I have decided that after helping people organize their homes, offices, basements, garages, and sheds for the past ten years, it might be a good idea to really study a book about organizing. I have tried to read one book, but got bored and did not finish it.
I spent a number hours reading and skimming through the book, ORGANIZING FROM THE INSIDE OUT by Julie Morgenstern. I was happy to see that her approach is in total harmony with how I work with people. I also learned some tips that I think will help me be even more effective.
In fact, I have decided once and for all that I don’t really know much compared to how much knowledge there is out there. Therefore I am open to having at least one revelation a day that will change my life. And I open to 100 or more revelations that will help make my life and others lives better!
I liked a little test she has to help a person introspect about the reasons that they are disorganized. I appreciated a needs assessment questions and plan on incorporating that with my clients.
I very much appreciated the “kindergarten” approach to organizing, which I naturally gravitate towards. It goes like this:
1. Room is divided into activity centers
2. It is easy to focus on one activity at a time.
3. Items are stored at the point of use.
4. It is fun to put things away-everything has a home.
5. Visual menu of everything that is important.
She calls it the kindergarten model because if you walk into any kindergarten classroom in the world the above ideas are incorporated.
One of the revelations I got from Julie was something that I naturally did, but now I can put a name on–creating zones for different activities. That means dividing up a room according to various activities, and then having all the things necessary for that activity in the same area for easy access and easy putting away.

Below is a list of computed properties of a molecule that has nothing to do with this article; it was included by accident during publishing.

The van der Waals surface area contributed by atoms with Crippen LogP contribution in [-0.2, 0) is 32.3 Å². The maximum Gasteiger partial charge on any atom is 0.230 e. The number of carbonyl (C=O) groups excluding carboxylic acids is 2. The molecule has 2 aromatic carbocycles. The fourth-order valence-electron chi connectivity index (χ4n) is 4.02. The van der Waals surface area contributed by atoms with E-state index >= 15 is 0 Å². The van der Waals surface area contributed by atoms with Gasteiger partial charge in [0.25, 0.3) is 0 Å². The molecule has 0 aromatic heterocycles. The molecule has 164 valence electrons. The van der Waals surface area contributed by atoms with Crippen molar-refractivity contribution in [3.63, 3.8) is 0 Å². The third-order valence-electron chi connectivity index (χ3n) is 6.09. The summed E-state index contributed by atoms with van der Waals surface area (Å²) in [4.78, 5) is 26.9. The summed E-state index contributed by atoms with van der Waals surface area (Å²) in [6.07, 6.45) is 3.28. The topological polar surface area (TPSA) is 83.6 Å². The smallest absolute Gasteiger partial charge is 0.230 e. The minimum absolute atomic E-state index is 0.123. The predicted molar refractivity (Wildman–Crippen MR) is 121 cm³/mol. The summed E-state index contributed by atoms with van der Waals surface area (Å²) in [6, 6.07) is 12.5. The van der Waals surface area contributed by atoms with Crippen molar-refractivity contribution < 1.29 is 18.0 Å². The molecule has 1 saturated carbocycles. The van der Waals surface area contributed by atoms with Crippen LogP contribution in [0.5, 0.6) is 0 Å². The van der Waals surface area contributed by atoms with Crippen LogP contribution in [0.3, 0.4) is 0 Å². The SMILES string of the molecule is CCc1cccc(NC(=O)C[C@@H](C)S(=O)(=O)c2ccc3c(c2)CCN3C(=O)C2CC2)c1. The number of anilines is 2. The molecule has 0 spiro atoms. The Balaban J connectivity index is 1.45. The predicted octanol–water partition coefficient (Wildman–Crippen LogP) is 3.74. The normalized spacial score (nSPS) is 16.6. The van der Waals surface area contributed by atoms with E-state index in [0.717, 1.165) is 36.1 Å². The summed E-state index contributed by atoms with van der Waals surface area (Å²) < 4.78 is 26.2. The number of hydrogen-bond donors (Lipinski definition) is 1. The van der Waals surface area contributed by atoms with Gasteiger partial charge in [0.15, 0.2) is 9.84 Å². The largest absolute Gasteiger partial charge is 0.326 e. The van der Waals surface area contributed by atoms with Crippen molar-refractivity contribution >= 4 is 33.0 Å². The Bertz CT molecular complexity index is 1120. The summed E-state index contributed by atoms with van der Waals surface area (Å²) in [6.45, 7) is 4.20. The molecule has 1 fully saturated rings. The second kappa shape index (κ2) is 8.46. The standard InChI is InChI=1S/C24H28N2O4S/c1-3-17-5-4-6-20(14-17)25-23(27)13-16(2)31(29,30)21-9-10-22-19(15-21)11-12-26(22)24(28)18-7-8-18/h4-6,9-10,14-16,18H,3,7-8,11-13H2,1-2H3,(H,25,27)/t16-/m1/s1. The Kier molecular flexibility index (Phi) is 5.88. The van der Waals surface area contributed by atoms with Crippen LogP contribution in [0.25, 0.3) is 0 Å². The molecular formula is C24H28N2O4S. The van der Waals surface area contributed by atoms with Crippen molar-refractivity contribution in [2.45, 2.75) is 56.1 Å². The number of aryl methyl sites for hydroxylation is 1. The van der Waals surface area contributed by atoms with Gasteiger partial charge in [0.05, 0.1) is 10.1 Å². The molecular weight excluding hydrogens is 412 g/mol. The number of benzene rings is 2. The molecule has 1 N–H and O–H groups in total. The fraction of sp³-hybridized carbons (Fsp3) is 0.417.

For example, a kitchen can be divided up into food preparation, dish washing/clean up, actual cooking, food storage, dish/utensil/pots and pans storage. That has always been my strength–putting like with like whether it is storage or an activity. But to have a name to put to it–well, that is a revelation!
I felt very encouraged to read that Julie recommends decluttering the obvious external areas so that the space can feel better. Such things as action items;things that have a home and can easily be put away; trash; give away; find a home; recycle; low priority and high priority undecided can be easily boxed up and even stacked up temporarily somewhere. This way, there is instant gratification. Okay, I added the part about stack up the boxes temporarily–she recommends putting things away right away. I find that it is rather hard to deal with all the stuff after a major purging which can take hours.
I loved the chapter on organizing for mobility. How to organize your car for a business trip, or organize for a plane trip were very informative. Lately, since my car has been out of commission, I have been organizing for on foot! Now that is a new category that I would like to tackle. I just found a fantastic purple bag with numerous pockets including a place for pens and pencils, and I am jazzed! I will be writing more about just organizing a purse and back pack.
I also really enjoyed all the checklists which are included in each chapter. I plan on copying them and putting them in one place as a memory trigger for my clients.
I plan on going back on studying each chapter in depth so I can totally absorb the ideas. I did a lot of skimming because I wanted to get an overview and see if any ideas jumped out at me.
I am in the process of re-organizing our family’s very small home. Many of the ideas will help me to be even more effective. I feel inspired and motivated.
I highly recommend THIS BOOK to anyone who wants to get organized. Whether you hire a professional organizer, get friends to help, find ways to get your family involved, or do the job on your own, this will be a great road map to help you be effective and focused.